A southern state with a history of intense politics. A politician shot in the head in an outdoor public setting. A rush to blame right-wing politics and a "climate of hate."
It's all been done before, people, and those rushing to judgment were wrong then, just as they are wrong now.
In Dallas, 1963, in the immediate aftermath of John F. Kennedy's assassination, there was also a quick condemnation of the political right. Texas, we were told the evening of the shooting, was full of crazies, John Birchers and hate-mongers. It's no wonder, Walter Cronkite and the other media elites told us, that such a poisonous atmosphere of conservative politics would produce someone capable of shooting the president.
Except, of course, it turned out that Lee Harvey Oswald wasn't driven by a dislike of taxes, socialism or intrusive government. Turned out he was a Commie. Turned out that he loved the Soviet Union enough to have defected, lived there and married a Russian woman. Turned out he was active in the "Fair Play for Cuba" committee, which was mad at Kennedy for his allegedy being too tough on Castro and his communist regime. Turned out he loved Karl Marx and The Communist Manifesto. Turned out he was a lefty, through and through, and that the media's knee-jerk attacks on the political right had no basis in reality.
For nearly 50 years we've had to put up with crackpot "conspiracy" theories about JFK's demise, in part because the political left had a hard time dealing with the fact that one of their own had shot the President.
Saturday, history repeated itself in the aftermath of the tragic shooting of Congresswoman Gabrielle Giffords of Arizona. Within hours, a former state senate colleague was on the airwaves, denouncing the Tea Party and laying the blame at their feet. The idiotic sheriff of Pima County jumped right up to lay the shooting at the feet of conservative political commentators, blaming "the rhetoric about hatred, about mistrust of government, about paranoia of how government operates."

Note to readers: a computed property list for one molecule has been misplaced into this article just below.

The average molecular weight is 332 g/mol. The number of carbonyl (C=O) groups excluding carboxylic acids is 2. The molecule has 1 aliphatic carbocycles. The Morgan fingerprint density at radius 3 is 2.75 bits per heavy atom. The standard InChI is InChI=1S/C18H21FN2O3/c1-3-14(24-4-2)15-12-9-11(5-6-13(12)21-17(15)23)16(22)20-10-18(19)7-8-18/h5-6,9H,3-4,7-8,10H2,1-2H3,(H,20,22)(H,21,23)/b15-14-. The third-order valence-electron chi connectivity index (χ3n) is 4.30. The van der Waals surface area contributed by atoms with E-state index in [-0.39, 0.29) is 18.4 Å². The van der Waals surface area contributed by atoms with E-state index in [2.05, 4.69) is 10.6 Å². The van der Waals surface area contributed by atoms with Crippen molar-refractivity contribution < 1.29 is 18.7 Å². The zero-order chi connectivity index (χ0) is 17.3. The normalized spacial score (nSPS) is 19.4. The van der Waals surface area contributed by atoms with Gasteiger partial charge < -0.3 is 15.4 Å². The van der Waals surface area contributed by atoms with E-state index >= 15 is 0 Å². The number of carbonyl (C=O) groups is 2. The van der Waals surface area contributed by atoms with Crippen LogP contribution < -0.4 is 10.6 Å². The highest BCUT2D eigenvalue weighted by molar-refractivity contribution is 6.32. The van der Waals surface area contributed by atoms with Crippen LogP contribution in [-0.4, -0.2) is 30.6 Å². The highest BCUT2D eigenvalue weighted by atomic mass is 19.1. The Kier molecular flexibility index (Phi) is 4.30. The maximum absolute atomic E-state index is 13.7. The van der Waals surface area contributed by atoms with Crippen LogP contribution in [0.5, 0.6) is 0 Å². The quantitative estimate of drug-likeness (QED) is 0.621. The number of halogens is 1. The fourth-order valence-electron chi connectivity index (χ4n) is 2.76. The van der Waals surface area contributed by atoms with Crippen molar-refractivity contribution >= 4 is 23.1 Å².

The New York Times surrendered its right to ever be taken seriously again when it editorialized "...it is legitimate to hold Republicans and particularly their most virulent supporters in the media responsible for the gale of anger that has produced the vast majority of these threats, setting the nation on edge..."
The usual gang of idiots - Keith Olbermann, Paul Krugman, Eugene Robinson, Roger Simon and other lefties - immediately piled on, blaming conservative politics for the shooting.
But it turns out that the shooter, Jared Loughner, was another lover of The Communist Manifesto. A classmate described him as a "left-wing pothead." The weight of the evidence we have seen so far would seem to indicate that Loughner is simply a mentally ill loner with delusions of grandeur, not driven by any political ideology.
The left's history of reactions to violence is illustrative. When a Muslim fanatic shoots 13 people at Ft. Hood while screaming "Allah Akbar," we're told not to "jump to conclusions" about his ideology. When a lefty filmmaker creates a hate-filled movie about shooting George W. Bush, we're told it's just "artistic license." When another jihadist tries to explode a bomb in Times Square, Mayor Bloomberg says, "Maybe he was just mad about health care." When John Hinckley shot Reagan, no one on the left decried the biter, hateful rhetoric that was common in the first months of Reagan's presidency.
The world is full of crazies, and the shooting of Congresswoman Giffords is a senseless tragedy. But just as the left brought shame upon itself in the aftermath of JFK's shooting, it has done so again in the past two days. It's an old cliche to say "Those who don't study history are doomed to repeat it," but that appears to be the case for people like Olbermann and others who want to try to turn tragedy into political gains for themselves.